Tango Fire brings together two words that sit together naturally for a show at Brighton Dome Concert Hall on Wednesday, February 22 at 7.30pm.
Tango superstars German Cornejo and Gisela Galeassi are joined by a cast of talented couples, including several world tango champions and the best dancers from Buenos Aires’ famous tango houses, each chosen for their individual style and interpretation of the genre.
As German explains, Tango Fire encompasses all that defines Argentine tango: dancing which sizzles with sensuality, accompanied by the unforgettable music of the great tango masters including Piazzolla, Pugliese and Gardel, performed by live band Quarteto Fuego and vocalist Jesus Hidalgo.
“Tango is one of the most passionate dances in the world so everyone loves it. It’s something special not just for Argentina. It generates something special everywhere because of the intimacy of the dances that the male and female create. It is about communication. You need to be close.”
It is not necessarily sexual: “When I started dancing tango, I did it with my grandmother! It is about love, but it is not about sexual or sensual love necessarily. It depends on how you feel in the moment and who you are dancing with. The tango was originally a dance of improvisation. All the steps appear in the moment, and it just depends on what your mood is – though obviously, we have choreographed this. But I think you can tango through every mood that you feel. It just depends on how the mood will affect the tango!”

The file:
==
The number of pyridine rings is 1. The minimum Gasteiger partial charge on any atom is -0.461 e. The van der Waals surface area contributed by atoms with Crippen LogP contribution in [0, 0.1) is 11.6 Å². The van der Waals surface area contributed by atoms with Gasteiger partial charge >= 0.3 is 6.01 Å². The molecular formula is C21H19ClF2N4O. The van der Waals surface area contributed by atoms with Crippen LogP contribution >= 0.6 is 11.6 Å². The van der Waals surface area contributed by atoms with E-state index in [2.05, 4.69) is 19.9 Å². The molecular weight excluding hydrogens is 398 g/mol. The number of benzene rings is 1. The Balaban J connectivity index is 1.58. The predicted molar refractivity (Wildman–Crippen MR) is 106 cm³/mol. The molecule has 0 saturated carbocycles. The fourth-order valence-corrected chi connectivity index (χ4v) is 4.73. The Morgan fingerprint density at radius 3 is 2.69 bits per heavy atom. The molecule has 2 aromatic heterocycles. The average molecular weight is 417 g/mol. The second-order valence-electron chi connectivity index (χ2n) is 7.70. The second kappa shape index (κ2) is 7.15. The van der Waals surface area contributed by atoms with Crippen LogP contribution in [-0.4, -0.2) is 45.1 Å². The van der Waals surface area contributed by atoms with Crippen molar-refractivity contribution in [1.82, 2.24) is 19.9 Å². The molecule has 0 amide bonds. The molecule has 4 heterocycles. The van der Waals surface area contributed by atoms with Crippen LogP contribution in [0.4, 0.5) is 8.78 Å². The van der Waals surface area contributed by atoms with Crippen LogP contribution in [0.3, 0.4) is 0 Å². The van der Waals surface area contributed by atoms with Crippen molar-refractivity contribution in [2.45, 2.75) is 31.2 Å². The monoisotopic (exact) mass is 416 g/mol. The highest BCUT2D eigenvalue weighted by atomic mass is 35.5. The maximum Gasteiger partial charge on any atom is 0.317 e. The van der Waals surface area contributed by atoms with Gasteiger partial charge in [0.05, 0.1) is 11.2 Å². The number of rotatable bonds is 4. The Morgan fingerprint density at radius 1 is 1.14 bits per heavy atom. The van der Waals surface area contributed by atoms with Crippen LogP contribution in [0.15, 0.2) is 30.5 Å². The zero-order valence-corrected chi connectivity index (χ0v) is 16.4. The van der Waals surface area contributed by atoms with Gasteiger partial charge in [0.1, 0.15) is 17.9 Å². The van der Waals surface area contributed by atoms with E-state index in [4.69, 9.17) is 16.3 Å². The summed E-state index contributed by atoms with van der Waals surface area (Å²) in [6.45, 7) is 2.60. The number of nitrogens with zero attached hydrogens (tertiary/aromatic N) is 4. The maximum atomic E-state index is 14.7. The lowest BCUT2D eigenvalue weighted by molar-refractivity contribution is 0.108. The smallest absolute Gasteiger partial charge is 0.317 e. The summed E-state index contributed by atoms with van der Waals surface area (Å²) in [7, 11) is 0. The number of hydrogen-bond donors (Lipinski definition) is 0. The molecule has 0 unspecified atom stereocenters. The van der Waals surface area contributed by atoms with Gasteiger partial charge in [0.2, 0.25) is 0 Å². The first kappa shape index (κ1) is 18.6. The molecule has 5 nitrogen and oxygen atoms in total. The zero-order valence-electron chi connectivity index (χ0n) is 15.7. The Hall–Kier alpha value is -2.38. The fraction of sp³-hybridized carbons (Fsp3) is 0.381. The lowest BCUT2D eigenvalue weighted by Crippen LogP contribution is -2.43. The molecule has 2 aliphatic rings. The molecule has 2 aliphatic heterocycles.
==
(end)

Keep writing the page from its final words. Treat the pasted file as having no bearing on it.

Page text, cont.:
German and Gisela became World Tango Champions in 2003 and 2005, and have collectively won forty gold medals at national tango competitions. They have been performing together since 2010.
The show itself, goes back to 2005, since when Tango Fire has become a global phenomenon. On its last visit to Britain, it won the 2015 Latin UK Award for Theatre Production of the Year: “We originally developed the show in Argentina, but we have travelled around the world with it. People just love tango. We have five dance couples that are great performers and also champions, so people love them all the more!”
The love is the same around the globe, though inevitably it is expressed in different ways: “When we are in China or Japan or Asia, I would not say it is more respectful, but they are more quiet during the shows and then you get the standing ovation at the end. During the shows, they are more calm. In the United States, they are much more excitable. They are more wild and more noisy. When you are in the middle of your performance, they are screaming and shouting! If you understand the culture of the place you are going to, you can expect it and understand the reaction, but really when you dance tango, you and your partner are in a bubble to keep your connection.”
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